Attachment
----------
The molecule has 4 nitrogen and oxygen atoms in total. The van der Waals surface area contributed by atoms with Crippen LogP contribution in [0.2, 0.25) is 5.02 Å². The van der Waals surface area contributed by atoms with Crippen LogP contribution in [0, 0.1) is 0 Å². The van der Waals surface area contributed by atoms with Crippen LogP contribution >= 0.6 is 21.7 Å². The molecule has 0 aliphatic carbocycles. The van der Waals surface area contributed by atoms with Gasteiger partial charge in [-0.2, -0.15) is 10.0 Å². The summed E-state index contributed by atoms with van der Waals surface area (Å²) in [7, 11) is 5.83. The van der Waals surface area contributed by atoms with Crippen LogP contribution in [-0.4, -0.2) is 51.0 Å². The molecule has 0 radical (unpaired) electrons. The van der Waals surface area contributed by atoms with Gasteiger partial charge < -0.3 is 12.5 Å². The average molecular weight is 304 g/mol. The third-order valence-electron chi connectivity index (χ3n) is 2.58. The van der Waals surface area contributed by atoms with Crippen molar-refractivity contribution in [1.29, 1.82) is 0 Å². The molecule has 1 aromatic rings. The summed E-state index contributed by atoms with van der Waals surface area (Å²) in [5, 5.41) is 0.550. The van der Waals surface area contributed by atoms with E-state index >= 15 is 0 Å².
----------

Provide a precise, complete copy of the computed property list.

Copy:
The molecule has 4 nitrogen and oxygen atoms in total. The van der Waals surface area contributed by atoms with Crippen LogP contribution in [0.2, 0.25) is 5.02 Å². The van der Waals surface area contributed by atoms with Crippen LogP contribution in [0, 0.1) is 0 Å². The van der Waals surface area contributed by atoms with Crippen LogP contribution >= 0.6 is 21.7 Å². The molecule has 0 aliphatic carbocycles. The van der Waals surface area contributed by atoms with Gasteiger partial charge in [-0.2, -0.15) is 10.0 Å². The summed E-state index contributed by atoms with van der Waals surface area (Å²) in [7, 11) is 5.83. The van der Waals surface area contributed by atoms with Crippen LogP contribution in [-0.4, -0.2) is 51.0 Å². The molecule has 0 radical (unpaired) electrons. The van der Waals surface area contributed by atoms with Gasteiger partial charge < -0.3 is 12.5 Å². The average molecular weight is 304 g/mol. The third-order valence-electron chi connectivity index (χ3n) is 2.58. The van der Waals surface area contributed by atoms with Crippen molar-refractivity contribution in [1.29, 1.82) is 0 Å². The molecule has 1 aromatic rings. The summed E-state index contributed by atoms with van der Waals surface area (Å²) in [5, 5.41) is 0.550. The van der Waals surface area contributed by atoms with E-state index >= 15 is 0 Å².